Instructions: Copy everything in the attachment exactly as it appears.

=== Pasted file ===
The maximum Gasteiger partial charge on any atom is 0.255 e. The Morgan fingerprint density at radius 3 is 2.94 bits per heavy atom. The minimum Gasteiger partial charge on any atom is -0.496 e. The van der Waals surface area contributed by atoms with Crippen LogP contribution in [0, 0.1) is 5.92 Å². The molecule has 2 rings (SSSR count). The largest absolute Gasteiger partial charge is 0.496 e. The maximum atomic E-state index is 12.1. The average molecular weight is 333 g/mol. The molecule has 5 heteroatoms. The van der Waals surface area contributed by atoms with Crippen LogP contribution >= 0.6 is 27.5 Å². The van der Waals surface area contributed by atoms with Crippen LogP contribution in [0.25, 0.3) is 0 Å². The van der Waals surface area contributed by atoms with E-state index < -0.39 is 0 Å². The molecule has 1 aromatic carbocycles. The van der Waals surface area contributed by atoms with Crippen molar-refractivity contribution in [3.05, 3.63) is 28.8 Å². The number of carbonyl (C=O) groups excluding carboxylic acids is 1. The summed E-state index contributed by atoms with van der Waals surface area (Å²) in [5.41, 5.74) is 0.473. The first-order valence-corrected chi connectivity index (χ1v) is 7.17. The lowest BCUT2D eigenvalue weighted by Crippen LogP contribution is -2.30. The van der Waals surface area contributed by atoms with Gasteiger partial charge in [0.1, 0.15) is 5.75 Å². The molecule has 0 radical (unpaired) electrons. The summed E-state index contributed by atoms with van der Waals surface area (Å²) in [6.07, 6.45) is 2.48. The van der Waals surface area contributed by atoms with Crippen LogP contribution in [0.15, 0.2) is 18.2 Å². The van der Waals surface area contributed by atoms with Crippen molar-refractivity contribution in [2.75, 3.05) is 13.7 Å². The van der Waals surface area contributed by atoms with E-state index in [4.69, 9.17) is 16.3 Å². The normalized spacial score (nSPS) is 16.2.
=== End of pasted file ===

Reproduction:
The maximum Gasteiger partial charge on any atom is 0.255 e. The Morgan fingerprint density at radius 3 is 2.94 bits per heavy atom. The minimum Gasteiger partial charge on any atom is -0.496 e. The van der Waals surface area contributed by atoms with Crippen LogP contribution in [0, 0.1) is 5.92 Å². The molecule has 2 rings (SSSR count). The largest absolute Gasteiger partial charge is 0.496 e. The maximum atomic E-state index is 12.1. The average molecular weight is 333 g/mol. The molecule has 5 heteroatoms. The van der Waals surface area contributed by atoms with Crippen LogP contribution >= 0.6 is 27.5 Å². The van der Waals surface area contributed by atoms with Crippen LogP contribution in [0.25, 0.3) is 0 Å². The van der Waals surface area contributed by atoms with E-state index < -0.39 is 0 Å². The molecule has 1 aromatic carbocycles. The van der Waals surface area contributed by atoms with Crippen molar-refractivity contribution in [3.05, 3.63) is 28.8 Å². The number of carbonyl (C=O) groups excluding carboxylic acids is 1. The summed E-state index contributed by atoms with van der Waals surface area (Å²) in [5.41, 5.74) is 0.473. The first-order valence-corrected chi connectivity index (χ1v) is 7.17. The lowest BCUT2D eigenvalue weighted by Crippen LogP contribution is -2.30. The van der Waals surface area contributed by atoms with Gasteiger partial charge in [0.1, 0.15) is 5.75 Å². The molecule has 0 radical (unpaired) electrons. The summed E-state index contributed by atoms with van der Waals surface area (Å²) in [6.07, 6.45) is 2.48. The van der Waals surface area contributed by atoms with Crippen LogP contribution in [0.15, 0.2) is 18.2 Å². The van der Waals surface area contributed by atoms with Crippen molar-refractivity contribution in [2.75, 3.05) is 13.7 Å². The van der Waals surface area contributed by atoms with E-state index in [4.69, 9.17) is 16.3 Å². The normalized spacial score (nSPS) is 16.2.